After emergency, new host family sought for BSHS exchange student
The three exchange students at Bonner Springs High School have reported enjoying their time in America so far, but one needs help from the community.
Hoyjae Lee was placed with a family in western Shawnee, but because Mill Valley High School wasn’t able to take foreign exchange students, BSHS agreed he could attend school in Bonner. Now, a medical emergency with his host family means that Lee needs a new family to stay with.
Kathy Petermann, a coordinator with the Council on International Education Exchange, said she has been trying to find a new family for Lee by getting the word out to people in Bonner Springs, going through several local churches and other groups. She would like to broaden the network to western Shawnee, as well, if they would be willing to transport Lee to BSHS.
“All they have to do is fill out an application online, and I need to come and interview them,” she said. “They just have to have an open heart and a willing soul to do this. I’ve been doing this for several years, placing students in homes, and I personally have hosted, and I truly think you get more out of it than you give.”
When The Chieftain spoke with BSHS’s three exchange students last week, Lee, 15, said he hopes to become a graphic designer and might like to move to America some day because he likes America’s form of government.
He has visited California twice and speaks very fluent English. His mother also studied in America while in college and is still close with her host family, so he hopes to find a similar situation.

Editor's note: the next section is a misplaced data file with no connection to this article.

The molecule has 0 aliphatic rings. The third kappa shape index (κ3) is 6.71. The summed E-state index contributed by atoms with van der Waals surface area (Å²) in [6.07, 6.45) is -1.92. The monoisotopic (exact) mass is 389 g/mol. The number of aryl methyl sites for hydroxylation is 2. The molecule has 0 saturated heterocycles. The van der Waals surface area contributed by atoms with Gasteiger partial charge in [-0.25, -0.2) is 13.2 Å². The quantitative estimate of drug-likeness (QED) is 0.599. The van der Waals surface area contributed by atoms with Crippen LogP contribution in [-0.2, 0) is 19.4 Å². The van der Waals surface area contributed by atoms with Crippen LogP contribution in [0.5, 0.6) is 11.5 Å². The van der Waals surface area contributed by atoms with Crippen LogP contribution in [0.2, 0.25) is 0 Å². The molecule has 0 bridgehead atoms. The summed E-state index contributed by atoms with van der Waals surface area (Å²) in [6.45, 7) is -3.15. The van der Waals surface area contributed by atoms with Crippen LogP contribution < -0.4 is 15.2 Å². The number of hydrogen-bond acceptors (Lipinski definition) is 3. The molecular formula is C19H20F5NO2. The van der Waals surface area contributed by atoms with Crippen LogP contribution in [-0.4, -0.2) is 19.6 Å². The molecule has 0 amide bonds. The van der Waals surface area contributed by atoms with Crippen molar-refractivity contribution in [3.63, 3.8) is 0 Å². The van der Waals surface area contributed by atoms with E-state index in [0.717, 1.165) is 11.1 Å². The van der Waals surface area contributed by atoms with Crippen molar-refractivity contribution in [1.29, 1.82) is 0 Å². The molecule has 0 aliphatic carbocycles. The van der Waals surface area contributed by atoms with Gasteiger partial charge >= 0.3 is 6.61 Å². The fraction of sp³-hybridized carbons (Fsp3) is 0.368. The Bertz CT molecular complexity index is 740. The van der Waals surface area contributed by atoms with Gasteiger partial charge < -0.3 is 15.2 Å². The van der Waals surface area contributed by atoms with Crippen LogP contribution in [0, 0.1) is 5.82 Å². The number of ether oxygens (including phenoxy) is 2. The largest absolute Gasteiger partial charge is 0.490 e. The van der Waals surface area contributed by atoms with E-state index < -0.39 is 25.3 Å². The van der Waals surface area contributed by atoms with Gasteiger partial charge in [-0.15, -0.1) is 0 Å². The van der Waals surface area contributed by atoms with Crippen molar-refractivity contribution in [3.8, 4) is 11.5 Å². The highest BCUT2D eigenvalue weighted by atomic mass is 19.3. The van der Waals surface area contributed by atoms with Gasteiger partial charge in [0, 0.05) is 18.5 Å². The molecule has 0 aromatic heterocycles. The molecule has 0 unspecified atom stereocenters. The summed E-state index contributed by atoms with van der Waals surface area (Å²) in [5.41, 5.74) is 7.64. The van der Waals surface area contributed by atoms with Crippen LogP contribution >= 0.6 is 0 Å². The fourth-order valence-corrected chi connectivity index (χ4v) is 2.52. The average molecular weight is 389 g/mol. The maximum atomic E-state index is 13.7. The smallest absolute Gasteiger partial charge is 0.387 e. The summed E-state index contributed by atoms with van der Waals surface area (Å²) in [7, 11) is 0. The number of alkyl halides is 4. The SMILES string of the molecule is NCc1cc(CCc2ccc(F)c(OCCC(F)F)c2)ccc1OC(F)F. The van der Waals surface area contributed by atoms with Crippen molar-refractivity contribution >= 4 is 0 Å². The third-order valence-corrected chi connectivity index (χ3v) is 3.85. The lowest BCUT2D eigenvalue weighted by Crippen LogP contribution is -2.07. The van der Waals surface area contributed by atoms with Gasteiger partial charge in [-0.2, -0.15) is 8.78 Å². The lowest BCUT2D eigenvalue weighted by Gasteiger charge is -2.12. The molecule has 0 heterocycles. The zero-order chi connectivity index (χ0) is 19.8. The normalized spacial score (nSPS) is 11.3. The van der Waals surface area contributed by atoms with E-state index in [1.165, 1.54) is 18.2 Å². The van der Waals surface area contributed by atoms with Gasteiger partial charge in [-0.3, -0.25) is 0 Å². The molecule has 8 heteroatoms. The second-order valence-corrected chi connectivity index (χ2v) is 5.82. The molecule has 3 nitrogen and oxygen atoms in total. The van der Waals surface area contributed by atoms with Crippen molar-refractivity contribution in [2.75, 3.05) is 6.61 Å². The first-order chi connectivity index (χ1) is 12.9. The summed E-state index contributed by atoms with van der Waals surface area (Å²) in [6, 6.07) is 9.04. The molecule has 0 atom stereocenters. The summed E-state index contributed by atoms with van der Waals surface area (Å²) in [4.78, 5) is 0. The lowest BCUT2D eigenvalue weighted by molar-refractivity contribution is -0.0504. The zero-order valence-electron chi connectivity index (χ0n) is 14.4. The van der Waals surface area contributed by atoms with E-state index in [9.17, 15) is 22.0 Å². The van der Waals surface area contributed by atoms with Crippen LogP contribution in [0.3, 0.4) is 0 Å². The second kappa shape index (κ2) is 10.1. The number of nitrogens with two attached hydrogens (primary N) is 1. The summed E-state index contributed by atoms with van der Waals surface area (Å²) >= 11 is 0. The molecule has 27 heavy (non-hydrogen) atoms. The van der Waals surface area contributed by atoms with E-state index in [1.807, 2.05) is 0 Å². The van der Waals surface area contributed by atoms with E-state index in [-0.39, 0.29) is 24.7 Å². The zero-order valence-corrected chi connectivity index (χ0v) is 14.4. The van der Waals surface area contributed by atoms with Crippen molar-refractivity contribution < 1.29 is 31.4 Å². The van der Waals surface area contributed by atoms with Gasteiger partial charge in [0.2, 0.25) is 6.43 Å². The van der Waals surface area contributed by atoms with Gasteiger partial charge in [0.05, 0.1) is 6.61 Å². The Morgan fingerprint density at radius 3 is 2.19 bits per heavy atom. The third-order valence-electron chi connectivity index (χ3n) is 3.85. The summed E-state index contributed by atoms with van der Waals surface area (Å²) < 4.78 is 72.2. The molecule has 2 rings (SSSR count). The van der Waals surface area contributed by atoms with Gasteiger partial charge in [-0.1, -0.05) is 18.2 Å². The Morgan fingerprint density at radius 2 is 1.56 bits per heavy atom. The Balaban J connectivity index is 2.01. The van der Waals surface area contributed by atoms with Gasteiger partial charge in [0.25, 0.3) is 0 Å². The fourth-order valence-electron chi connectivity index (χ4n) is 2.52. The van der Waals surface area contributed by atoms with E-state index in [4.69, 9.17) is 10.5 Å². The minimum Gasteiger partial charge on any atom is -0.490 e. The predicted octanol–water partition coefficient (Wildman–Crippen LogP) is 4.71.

Lee is Christian, with a younger brother and a dog at home in Korea, where he has a job at a museum. In the biography he provided to the exchange program he said he likes to play basketball and computer games and loves reading history books. He also likes visiting nursing homes and helping seniors and wants to “learn how to be an independent spirit.”
He was a Boy Scout in Korea and has been working with Bonner Springs Boy Scout Troop 149 since arriving in Kansas.
Lee is to stay in the country until no more than two weeks after the end of the school year. Host families help on a volunteer basis and are not technically paid, though they can receive a $50 tax deduction for each month they host the student.
A host family must provide the student with his own bed, but he can share a bedroom with another child of the same gender and about the same age. Host families also provide meals for the students.
Petermann visits the host families once a month to check in on the students.
Petermann said being a host family can be a great experience for empty-nesters and retirees, who often report truly enjoying their exchange students, but the other two students at BSHS are staying families with children still at home.
In August, the exchange student organization also was scrambling to find a family for BSHS Egyptian exchange student Nouran Abdelaziz. Petermann said Abdelaziz ended up with the Broome family, who have six children of their own. In that case, the children insisted the family make room for her after hearing their parents discuss it.
Jenny Osei, exchange student from Germany, also found a home with the Hammonds family after their daughter learned about the exchange program.
“She was so excited about doing this, she gave up her bedroom and is sharing a bedroom with her sisters, so that Jenny could have a bedroom,” Petermann said.
For more information about becoming a host family, contact Petermann at 913-244-9992 or email@example.com, or visit ciee.org/highschool.